make it, that there must be an eternal being, and that being must also be knowing; yet it does not follow, but that thinking being may also be material. Let it be so; it equally still follows, that there is a God. For if there be an eternal, omniscient, omnipotent being, it is certain that there is a God, whether you imagine that being to be material or no. But herein, I suppose, lies the danger and deceit of that supposition: there being no way to avoid the demonstration, that there is an eternal knowing being, men, devoted to matter, would willingly have it granted, that this knowing being is material; and then letting slide out of their minds, or the discourse, the demonstration whereby an eternal knowing being was proved necessarily to exist, would argue all to be matter, and so deny a God, that is, an eternal cogitative being; whereby they are so far from establishing, that they destroy their own hypothesis. For if there can be, in their opinion, eternal matter,
without any eternal cogitative being, they manifestly
Not matesatisfy themselves or others, that this
rial, 1. Beeternal thinking being is material.
cause every First, I would ask them, Whether they particle of imagine, that all matter, every particle of matter is not matter, thinks ? This, I suppose, they will cogitative. scarce say; since then there would be as many eternal thinking beings as there are particles of matter, and so an infinity of gods. And yet if they will not allow matter as matter, that is every particle of matter to be as well cogitative as extended, they will have as hard a task to make out to their own reasons a cogitative being out of incogitative particles, as an extended being out of unextended parts, if I may so speak.
$ 15. Secondly, if all matter does not think, I next ask, “Whether it be only one ticle alone atom that does so?” This has as many ab- of matter surdities as the other; for then this atom of matter must be alone eternal or not. If cogitative. this alone be eternal, then this alone, by its powerful thought or will, made all the rest of matter. And so we have the creation of matter by a powerful thought, which is that the materialists stick at. For if they suppose one single thinking atom to have produced all the rest of matter, they cannot ascribe that pre-eminency to it upon any other account than that of its thinking, the only supposed difference. But allow it to be by some other way, which is above our conception, it must still be creation, and these men must give up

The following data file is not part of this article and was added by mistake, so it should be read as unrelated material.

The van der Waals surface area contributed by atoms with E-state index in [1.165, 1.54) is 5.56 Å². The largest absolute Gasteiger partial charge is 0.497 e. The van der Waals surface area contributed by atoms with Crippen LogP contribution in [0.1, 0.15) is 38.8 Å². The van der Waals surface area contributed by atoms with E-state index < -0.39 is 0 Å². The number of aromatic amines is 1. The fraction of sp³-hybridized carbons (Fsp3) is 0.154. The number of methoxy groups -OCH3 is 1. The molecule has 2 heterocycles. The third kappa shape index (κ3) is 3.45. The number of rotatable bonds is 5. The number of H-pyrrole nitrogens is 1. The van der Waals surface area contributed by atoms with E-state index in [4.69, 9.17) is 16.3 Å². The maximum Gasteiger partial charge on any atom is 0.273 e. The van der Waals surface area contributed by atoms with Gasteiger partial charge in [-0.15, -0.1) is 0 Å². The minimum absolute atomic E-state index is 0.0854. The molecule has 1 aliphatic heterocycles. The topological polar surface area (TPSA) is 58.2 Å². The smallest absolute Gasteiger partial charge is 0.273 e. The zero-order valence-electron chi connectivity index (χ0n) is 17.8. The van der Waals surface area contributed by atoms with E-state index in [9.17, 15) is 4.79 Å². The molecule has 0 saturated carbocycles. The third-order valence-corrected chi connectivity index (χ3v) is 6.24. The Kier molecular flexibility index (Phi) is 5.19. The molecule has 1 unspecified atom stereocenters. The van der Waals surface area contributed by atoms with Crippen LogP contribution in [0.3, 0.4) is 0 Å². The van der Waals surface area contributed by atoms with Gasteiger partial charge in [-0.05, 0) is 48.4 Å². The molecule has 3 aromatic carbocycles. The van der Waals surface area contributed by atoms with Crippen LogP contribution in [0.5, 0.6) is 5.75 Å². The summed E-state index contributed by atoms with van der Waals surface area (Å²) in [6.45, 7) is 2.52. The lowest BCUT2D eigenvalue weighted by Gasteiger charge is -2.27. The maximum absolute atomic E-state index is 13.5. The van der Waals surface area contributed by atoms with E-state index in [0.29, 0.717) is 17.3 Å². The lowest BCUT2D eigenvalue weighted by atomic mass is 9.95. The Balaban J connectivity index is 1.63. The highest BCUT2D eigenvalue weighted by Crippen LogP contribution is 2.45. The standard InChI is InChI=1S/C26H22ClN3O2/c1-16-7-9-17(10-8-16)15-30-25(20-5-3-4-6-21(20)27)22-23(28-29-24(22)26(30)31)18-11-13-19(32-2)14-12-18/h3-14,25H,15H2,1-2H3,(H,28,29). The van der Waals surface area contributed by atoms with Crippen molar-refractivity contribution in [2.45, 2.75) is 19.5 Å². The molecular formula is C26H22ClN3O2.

2. One par
their great maxim, ex nihilo nil fit. If it be said, that all the rest of matter is equally eternal, as that thinking atom, it will be to say any thing at pleasure, though ever so absurd: for to suppose all matter eternal, and yet one small particle in knowledge and power infinitely above all the rest, is without any the least appearance of reason to frame an hypothesis. Every particle of matter, as matter, is capable of all the same figures and motions of any other; and I challenge any one, in his thoughts, to add any thing else to one above another.
$ 16. If then neither one peculiar atom 3. A system of incogita
alone can be this eternal thinking being; tive matter nor all matter as matter, i. e. every par
ticle of matter, can be it; it only remains, cogitative.
that it is some certain system of matter duly put together, that is this thinking eternal being. This is that, which, I imagine, is that notion which men are aptest to have of God, who would have him a material being, as most readily suggested to them, by the ordinary conceit they have of themselves, and other men, which they take to be material thinking beings. But this imagination, however more natural, is no less absurd than the other; for to suppose the eternal thinking being to be nothing else but a composition of particles of matter, each whereof is incogitative, is to ascribe all the wisdom and knowledge of that eternal being only to the juxta-position of parts ; ! than which nothing can be more absurd. For unthinking particles of matter, however put together, can have nothing thereby added to them, but a new relation of position, which it is impossible should give thought and knowledge to them.
$ 17. But farther, this corporeal system Whether in
either has all its parts at rest, or it is a motion or
certain motion of the parts wherein its
thinking consists. If it be perfectly at rest, it is but one lump, and so can have no privileges above one atom.